Let’s cheer on the city of Bee Cave, everyone! Bee Cave joins a growing list of dark sky places already in the Lone Star State, including 2 Dark Sky Sanctuaries, 5 Dark Sky Parks, and 1 Dark Sky Reserve. Nighttime is alive and well in some parts of Texas!
Our Afraid of the Dark article is a bit scary! Hilton Head’s dark roads and pedestrians are deadly combo. What the town is doing about it, Blake Douglas at The Island Packet.
Per the article, 9 pedestrian and cyclist fatalities occurred since 2018, with five occurring after dark. Prior to that period, there were 28 recorded deaths from 2000 – 2016, with 20 of them taking place after dark.
In 2018, an 11 year old resident was struck and killed while walking her dog across an intersection one night. Lighting advocates began taking shape in what otherwise is a very conservation focused island. Hilton Head, SC has a limited number of street lights, priding itself on “avoiding light pollution and blending nature with construction.”
Lighting advocates appear to be, at the very least, asking for flashing crosswalk lights on the island to indicate when an individual is crossing.
It should be noted that the article shows a chart of 9 after-dark-deaths since 2014, only two of them occurred at crosswalks. In fact, during the same time frame, 6 additional deaths occurred at crosswalks during the daytime.
As a whole, the National Safety Council reports that 74.5% of pedestrian deaths occurred at night, whereby 39.1% took place in lit areas and 35.38% took place in unlit areas.
Bryan Bloch, an auto safety expert, surmises that car companies bear some of the blame – producing cheap or ineffectual headlight fixtures, and drivers themselves, who don’t realize that they need to regularly clean their headlight lenses.
Despite opposition from residents, it appears that Hilton Head will be receiving lights at two new intersections and possibly more depending on engineering studies currently in progress.
Is lighting the key variable here? Is more light going to solve pedestrian deaths?
Our featured research article of the month comes to us from Animal Conservation, “Manipulating spectra of artificial light affects movement patterns of bats along ecological corridors.”
Bats are already known to have a wide range of responses to artificial light at night (also known as ALAN). Fast flying species tend to be more opportunistic in the presence of ALAN while slower ones tend to be more light averse. We know that “long wavelengths and reduced intensity” can minimize their environmental effects on bats. It’s not unheard of for bats to travel upwards of “tens of km per night.” Furthermore, bats are very dependent on the landscape and the structures within those landscapes.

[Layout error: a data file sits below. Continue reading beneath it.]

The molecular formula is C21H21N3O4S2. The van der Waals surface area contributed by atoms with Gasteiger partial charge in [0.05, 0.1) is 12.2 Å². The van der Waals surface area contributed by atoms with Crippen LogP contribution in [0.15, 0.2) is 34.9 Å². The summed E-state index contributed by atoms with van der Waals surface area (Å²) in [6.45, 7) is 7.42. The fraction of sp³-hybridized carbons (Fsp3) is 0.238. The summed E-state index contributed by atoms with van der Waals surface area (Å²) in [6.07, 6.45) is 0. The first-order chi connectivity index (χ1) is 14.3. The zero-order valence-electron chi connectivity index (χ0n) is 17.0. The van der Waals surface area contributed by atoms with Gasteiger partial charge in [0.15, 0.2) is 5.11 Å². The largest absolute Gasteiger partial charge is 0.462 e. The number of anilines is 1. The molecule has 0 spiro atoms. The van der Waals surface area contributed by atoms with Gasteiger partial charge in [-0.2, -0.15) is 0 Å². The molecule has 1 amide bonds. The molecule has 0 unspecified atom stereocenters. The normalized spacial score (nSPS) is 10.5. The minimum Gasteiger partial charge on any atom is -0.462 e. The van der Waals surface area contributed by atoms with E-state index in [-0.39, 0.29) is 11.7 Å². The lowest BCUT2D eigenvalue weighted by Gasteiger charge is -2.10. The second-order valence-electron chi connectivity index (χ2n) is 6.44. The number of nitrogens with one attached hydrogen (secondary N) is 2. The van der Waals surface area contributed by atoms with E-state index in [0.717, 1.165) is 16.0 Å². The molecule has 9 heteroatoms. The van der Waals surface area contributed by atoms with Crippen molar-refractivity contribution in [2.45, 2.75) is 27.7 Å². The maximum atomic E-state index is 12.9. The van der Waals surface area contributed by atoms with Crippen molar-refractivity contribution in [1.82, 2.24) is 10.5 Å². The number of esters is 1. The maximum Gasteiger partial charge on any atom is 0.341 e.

Despite the nuances between species, the consensus is that ALAN, especially high intensity ALAN, negatively affects bats. This study attempted to answer what exactly bats do when they encounter ALAN – how do they react depending on different types of ALAN.
The study used three different light fixtures – one green, one red, and one white. The control was devoid of light fixtures. The researchers attempted to ascertain the behavior of bats as they encountered lights adjacent to woody areas. The researchers looked at three different bat groupings based on their foraging-echo location behavior, that being one of open field foraging, forest edge foraging, and narrow space – or more aptly forest foragers.
Researchers found that open and edge foraging bats increased their activity close to white and green lights, and to a lesser extent red lights. However, narrow space bats were more likely to veer away from all colors of lighting. Edge foragers were also less likely to cross a white light.
The positive effects of white and green light on open and edge foraging bats appear to be attributed to the accumulation of insects around light sources containing more blue light.
Before we close up today, do you live in Hawaii? I know I wish I did!
If so, do you recall seeing green lasers streak across the night sky? Well, the Army Corps of Engineers was using lidar at night to complete a coastal mapping survey.
Why did they survey at night? Specifically, why did they do this between midnight to 5am? Simply b/c the airspace is so busy, that time was the only chance they had to complete the survey. The remaining survey was completed during daytime hours.